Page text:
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Milberger's Nursery and Landscaping
3920 North Loop 1604 E.
San Antonio, TX 78247

Open 9 to 6 Mon. through Sat.
and 10 to 5 on Sun.

Three exits east of 281, inside of 1604
Next to the Diamond Shamrock station
Please click map for more detailed map and driving directions.

Click here

Weekly Express-News Article
By Calvin R. Finch, PhD, SAWS Water Resources Director, and Horticulturist
Saturday, September 29, 2007

“Fall Vegetables”

            Autumn has arrived and it is time to plant the fall garden.

Broccoli is the most productive of the fall vegetables and one of the easiest vegetables to grow.  Prepare the soil by adding one – two inches of compost and a cup of slow release lawn fertilizer per 50 square feet of bed.  Turn the soil over with a tiller or shovel and rake it smooth.  Place broccoli transplants every two feet on the row with 18 inches between rows.  Broccoli requires full sun to produce well. 

Water in the transplants and then water every day for a week if it is sunny.  You can use a wand to water, or better yet water with drip irrigation.  Your irrigation contractor can put it in for you or you could assemble a kit purchased from your favorite nursery or home improvement store.  Fertilize broccoli and other vegetables every four weeks with one cup of slow release lawn fertilizer for every 10 feet of row. 

Expect the initial large heads about Thanksgiving time.  After they are harvested the plants will produce side shoots until late winter.  Broccoli is not as susceptible to cabbage loopers as cabbage, but the caterpillars show up and can damage the leaves enough to reduce the production of the heads.  Use a Bt product like Dipel, Bio Worm Control, or Thurcide at the first sign of loopers.  Harvest broccoli when the buds are still green and tight for best palatability.  As the buds in the head open and show some yellow color the broccoli becomes more nutritious, but most consumers find it less desirable to eat. 

Cauliflower is closely related to broccoli and is grown in the same manner.  Cauliflower is slower to produce a mature head than broccoli. Plant them now for harvest in late winter or early spring.  To keep the curd white wrap the leaves around the head as it forms. The leaves can form the desirable cover if you use an old-fashioned spring clothes pin to hold the leaves together.

Brussels sprouts form a large plant just like broccoli and cauliflower.  They are also slower to produce than broccoli, but sometime in early spring you can usually start harvesting the miniature heads off of the main stem.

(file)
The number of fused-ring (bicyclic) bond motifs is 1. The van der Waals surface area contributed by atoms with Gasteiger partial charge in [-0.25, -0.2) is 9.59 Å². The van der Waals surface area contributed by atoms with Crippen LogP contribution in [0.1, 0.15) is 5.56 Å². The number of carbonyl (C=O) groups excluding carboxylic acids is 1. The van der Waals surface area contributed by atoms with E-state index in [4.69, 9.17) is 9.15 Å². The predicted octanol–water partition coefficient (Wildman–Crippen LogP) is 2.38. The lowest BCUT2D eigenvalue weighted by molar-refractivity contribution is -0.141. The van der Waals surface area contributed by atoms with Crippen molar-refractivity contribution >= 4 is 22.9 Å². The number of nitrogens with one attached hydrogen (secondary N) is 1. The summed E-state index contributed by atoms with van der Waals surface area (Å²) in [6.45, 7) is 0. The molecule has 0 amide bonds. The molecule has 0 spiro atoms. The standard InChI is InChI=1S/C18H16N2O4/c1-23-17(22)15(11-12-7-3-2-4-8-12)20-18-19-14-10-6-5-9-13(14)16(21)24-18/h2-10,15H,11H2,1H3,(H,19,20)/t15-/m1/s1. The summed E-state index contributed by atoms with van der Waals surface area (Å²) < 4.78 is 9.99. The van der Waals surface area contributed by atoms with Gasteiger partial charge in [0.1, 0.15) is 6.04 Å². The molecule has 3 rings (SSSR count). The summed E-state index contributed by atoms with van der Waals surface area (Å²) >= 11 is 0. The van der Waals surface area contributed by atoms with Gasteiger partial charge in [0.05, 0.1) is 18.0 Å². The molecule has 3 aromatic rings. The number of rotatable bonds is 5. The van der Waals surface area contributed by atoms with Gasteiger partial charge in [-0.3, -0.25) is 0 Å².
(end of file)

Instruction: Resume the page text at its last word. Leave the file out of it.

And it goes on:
Cabbage transplants should be placed in the garden now.  Plant them about one foot apart.  Heads will be ready to harvest in mid-winter.  Other cabbage related vegetables such as collards, kale, and kohlrabi can also be planted as transplants or seed. 

Carrots are one of the most versatile and useful vegetables that do well in the fall garden.  Plant plenty because they will produce until late spring. Prepare the soil like broccoli, but rake it very smooth.  Carrot seed can be applied to the surface of a one foot wide row.  Watering it in with a wand and watering every day until germination works well.  Reduce to watering every two or three days for 10 days and then when the soil dries after that. 

Begin to harvest carrots when they are small if you like miniature carrots and then pull them as you need them.  Carrots should be thinned to four inches between plants in late autumn for large roots. 

Carrots are relatively small plants and very attractive so they make an ideal container plant for the winter.  Plant a whiskey barrel full or mix them with leaf lettuce and onions.

Lettuce is more sensitive to cold then the cole crops (cabbage and broccoli) and carrots, but is especially easy to grow.  The key to lettuce culture is to make sure the seed is not covered by soil.  Lettuce seed requires light to germinate.  Plant it like carrots on wide, well raked rows.

Beets are a great crop for the fall garden in South Texas.  The leaves make my favorite greens and the roots can be boiled or used in soups and casseroles.  Beets are very nutritious and are an especially good iron source.  Plant beet seeds a quarter inch deep in rows.  Thin the seedlings to three inches between the plants as you harvest them for greens. 

Other greens that can be planted by seed are mustard, turnips, and chard.  All are nutritious with distinctive tastes.  Harvest the leaves as you need them all winter long.  The “Bright Lights” selection of Swiss chard is especially attractive in the garden or container.  The stalks are blue, red, yellow, white, and orange.

Rutabagas and turnips can be very productive.  They quickly produce large roots than can be boiled and prepared like potatoes.  To me the rutabagas has a milder flower and is more desirable, but turnip seed is easier to find.  If your favorite nursery does not have rutabagas on the seed rack, order some on the internet. 

Radishes will produce roots for salads and fresh eating in about three weeks.  There are red globe radishes, long white radishes, and long red radishes.    Plant radishes every few weeks for a continuous supply. Pick them when they are young for the crispiest texture and mild taste. 

            Other vegetables to consider for the fall garden are onions, spinach, and English peas.